The Neuroscience of Trump

Why did Donald Trump Win the Presidency?

The Problem

In 2015, Scott Adams, the Dilbert cartoonist, predicted that Donald J. Trump would win the 2016 presidential election because Trump used the tools of a “master persuader.” No matter who you voted for, 2016 was a wild year politically.  People seemed to yearn for a change in the way government is run but at the same time many seemed to crave the certainty of a Hillary Clinton presidency.  Nearly every poll tilted strongly for a Clinton win.  Is President Trump actually a master persuader?

Scientists at Immersion Neuroscience have proven that immersion can accurately predict actions after a message.  This research was painstakingly done over two decades during which we traced pathways in the brain that cause people to take actions after receiving a communication.  Neurologic immersion predicts outcomes much more accurately than self-reported data on how much people “like” a message or find it “influential.” People lie, whether intentionally, out of confusion, or simply from a misguided belief that they truly understand why they are doing what they doing. Brains do not lie.

The Study

We are completely nonpartisan. Our team decided to collect data during the 2015 GOP debates to see if we could shed light on the Trump phenomenon. We recruited Republicans planning to vote in the California primary to watch the debates live on January 14, 2016 and January 28, 2016. These two debates were telling because Trump appeared in the January 14 event but sat out on January 28. Different participants were measured for each debate, ranging in age from 19 to 67.

Results

January 14. Seven candidates participated in this debate: Donald J. Trump, Dr. Ben Carson, Senator Marco Rubio (Florida), former Florida governor Jeb Bush, Texas senator Ted Cruz, Ohio governor John Kasich and New Jersey governor Chris Christie. The median immersion for all candidates during the debate was 5.42. Neurologically, Trump won the debate, producing an average immersion in viewers of 6.40, followed by Marco Rubio with an immersion of 5.96 and John Kasich with a 5.59. Immersion is a linear measure. This means that when Trump spoke, viewers were 7% more immersed than when listening to Rubio and 13% more immersed than when Kasich spoke; Trump was 32% more immersive than then New Jersey governor Chris Christie.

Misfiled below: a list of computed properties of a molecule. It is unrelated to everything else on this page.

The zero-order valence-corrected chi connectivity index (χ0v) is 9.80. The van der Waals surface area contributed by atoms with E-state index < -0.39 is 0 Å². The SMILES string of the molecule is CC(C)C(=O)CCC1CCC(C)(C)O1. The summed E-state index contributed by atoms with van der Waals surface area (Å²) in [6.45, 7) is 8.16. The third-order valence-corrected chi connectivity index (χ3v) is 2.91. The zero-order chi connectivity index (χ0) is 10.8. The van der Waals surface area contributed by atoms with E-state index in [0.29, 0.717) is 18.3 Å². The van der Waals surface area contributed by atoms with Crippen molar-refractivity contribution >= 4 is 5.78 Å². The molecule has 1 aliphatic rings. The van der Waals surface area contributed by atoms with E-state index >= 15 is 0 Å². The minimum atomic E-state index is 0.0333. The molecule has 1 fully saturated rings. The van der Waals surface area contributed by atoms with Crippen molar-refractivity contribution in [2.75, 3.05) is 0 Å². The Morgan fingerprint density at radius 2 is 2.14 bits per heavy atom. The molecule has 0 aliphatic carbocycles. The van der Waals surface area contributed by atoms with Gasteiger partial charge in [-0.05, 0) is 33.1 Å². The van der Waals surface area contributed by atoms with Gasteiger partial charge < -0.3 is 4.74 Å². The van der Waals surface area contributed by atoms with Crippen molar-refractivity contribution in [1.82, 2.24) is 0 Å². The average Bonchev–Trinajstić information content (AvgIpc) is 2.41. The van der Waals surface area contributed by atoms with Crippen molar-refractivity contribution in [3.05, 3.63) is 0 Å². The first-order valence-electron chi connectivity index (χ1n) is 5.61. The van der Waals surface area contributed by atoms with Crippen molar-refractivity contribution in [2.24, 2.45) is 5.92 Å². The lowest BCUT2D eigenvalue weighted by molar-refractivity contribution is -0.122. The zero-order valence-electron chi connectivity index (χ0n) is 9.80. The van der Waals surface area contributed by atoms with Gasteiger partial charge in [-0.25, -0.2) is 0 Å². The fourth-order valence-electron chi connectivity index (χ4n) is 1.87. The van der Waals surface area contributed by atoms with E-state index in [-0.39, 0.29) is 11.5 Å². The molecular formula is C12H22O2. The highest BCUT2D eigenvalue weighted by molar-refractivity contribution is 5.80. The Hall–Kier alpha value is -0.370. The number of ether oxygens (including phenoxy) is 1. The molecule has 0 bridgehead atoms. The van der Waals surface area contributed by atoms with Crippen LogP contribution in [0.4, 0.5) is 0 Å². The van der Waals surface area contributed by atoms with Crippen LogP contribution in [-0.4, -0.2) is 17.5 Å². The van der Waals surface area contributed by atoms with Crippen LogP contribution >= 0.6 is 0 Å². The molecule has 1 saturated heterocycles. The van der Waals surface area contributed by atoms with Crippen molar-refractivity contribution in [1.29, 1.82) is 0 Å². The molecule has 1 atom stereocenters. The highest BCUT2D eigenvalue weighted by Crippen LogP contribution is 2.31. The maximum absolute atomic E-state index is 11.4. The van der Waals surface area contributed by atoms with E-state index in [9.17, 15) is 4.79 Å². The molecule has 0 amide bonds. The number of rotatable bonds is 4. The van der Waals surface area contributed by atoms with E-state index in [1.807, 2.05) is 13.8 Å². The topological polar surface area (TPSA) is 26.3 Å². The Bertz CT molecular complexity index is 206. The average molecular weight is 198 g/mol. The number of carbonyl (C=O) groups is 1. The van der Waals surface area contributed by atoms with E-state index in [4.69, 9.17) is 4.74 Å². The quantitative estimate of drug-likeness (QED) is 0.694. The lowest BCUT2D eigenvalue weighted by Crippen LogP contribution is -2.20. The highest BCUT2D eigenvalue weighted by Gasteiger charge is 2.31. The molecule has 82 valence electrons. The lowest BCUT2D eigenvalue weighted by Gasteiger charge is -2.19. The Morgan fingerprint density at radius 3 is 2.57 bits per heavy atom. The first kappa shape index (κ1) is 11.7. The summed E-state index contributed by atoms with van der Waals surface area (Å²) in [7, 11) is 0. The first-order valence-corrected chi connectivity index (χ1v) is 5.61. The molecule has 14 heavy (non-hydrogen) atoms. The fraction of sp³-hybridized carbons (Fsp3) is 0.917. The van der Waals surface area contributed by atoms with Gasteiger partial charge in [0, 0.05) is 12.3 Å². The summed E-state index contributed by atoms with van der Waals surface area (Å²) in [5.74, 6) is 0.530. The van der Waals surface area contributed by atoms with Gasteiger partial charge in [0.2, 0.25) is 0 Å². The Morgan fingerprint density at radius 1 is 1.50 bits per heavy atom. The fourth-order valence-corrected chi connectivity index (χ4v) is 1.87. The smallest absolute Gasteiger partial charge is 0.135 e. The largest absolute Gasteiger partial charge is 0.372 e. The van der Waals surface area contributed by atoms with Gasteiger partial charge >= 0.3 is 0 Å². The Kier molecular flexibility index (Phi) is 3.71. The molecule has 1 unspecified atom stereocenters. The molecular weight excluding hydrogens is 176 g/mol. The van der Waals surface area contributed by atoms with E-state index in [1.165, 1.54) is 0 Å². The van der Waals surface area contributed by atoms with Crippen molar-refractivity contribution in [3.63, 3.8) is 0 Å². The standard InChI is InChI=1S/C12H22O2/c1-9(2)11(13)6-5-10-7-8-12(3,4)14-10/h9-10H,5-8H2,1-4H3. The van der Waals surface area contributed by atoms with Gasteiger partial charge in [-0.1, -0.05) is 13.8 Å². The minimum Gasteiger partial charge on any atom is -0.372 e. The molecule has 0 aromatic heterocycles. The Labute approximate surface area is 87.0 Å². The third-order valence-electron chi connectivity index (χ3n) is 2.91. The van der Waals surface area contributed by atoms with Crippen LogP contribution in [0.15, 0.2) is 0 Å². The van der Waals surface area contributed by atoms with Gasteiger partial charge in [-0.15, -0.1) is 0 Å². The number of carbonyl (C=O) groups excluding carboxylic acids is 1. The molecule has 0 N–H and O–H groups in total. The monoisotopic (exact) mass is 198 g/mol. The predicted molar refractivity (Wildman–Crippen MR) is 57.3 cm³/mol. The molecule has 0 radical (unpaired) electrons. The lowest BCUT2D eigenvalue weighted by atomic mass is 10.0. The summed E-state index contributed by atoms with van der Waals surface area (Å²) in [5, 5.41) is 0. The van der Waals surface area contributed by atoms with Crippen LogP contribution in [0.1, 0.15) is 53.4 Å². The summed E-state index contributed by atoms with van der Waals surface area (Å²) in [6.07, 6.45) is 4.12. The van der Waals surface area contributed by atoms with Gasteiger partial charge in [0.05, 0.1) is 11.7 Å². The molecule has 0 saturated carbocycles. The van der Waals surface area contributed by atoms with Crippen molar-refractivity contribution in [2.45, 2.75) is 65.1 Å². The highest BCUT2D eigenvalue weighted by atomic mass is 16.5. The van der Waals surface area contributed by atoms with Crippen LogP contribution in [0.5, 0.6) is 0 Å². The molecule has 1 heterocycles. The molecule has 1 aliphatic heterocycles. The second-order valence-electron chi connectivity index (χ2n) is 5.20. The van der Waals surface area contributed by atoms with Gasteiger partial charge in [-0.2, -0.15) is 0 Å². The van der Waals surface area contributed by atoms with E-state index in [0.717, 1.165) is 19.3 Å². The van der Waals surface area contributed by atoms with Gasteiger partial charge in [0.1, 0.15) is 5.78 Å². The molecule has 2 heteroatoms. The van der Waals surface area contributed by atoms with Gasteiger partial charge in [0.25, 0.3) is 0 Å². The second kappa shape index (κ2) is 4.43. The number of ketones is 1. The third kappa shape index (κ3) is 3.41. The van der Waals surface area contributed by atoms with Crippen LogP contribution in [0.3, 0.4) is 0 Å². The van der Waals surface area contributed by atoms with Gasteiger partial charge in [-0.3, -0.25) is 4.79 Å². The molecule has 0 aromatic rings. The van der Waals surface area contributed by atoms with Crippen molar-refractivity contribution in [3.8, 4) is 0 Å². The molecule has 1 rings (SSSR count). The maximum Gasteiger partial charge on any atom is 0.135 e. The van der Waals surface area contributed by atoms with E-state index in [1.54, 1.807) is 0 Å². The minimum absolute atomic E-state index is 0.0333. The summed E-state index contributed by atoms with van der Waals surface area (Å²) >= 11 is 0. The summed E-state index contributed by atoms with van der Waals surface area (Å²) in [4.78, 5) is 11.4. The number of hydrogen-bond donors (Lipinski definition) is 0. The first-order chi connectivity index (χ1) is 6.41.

Trump’s speaking style produced higher peak immersion than the other candidates but also produced moderately high neurologic frustration as well. His style is uneven but effectively sustained immersion in viewers.

January 28. Seven candidates participated in this debate, Ted Cruz, Marco Rubio, Ben Carson, Chris Christie, Jeb Bush, John Kasich and Kentucky senator Rand Paul. Without Trump, the debate felt different to viewers and the immersion data reflected this. Marco Rubio won this debate with an immersion of 7.45, with Rand Paul and Ben Carson close on his heels. When Trump was not in the room, five of the candidates’ statements had higher average immersion than Trump did during the January 14th debate. Senator John McCain said that when Mr. Trump is present, “all the oxygen is being sucked out of the room;” the neurologic data show that he sucked some of the immersion out of the room as well.

Key Take-Aways:

  1. We do not claim to have predicted the Trump win–many things happened to explain why he was elected, but our findings support Scott Adams’ view that Mr. Trump effectively generates immersion and persuasion in viewers when he speaks. 
  2. Political candidates and speakers of all types should measure immersion during practice sessions in order to identify ways to create powerful immersion peaks and reduce neurologic frustration.
  3. Immersion Neuroscience platform’s ability to measure the neurologic impact of debates in real-time could be used by candidates to pivot debate topics during debates to raise immersion in target groups.

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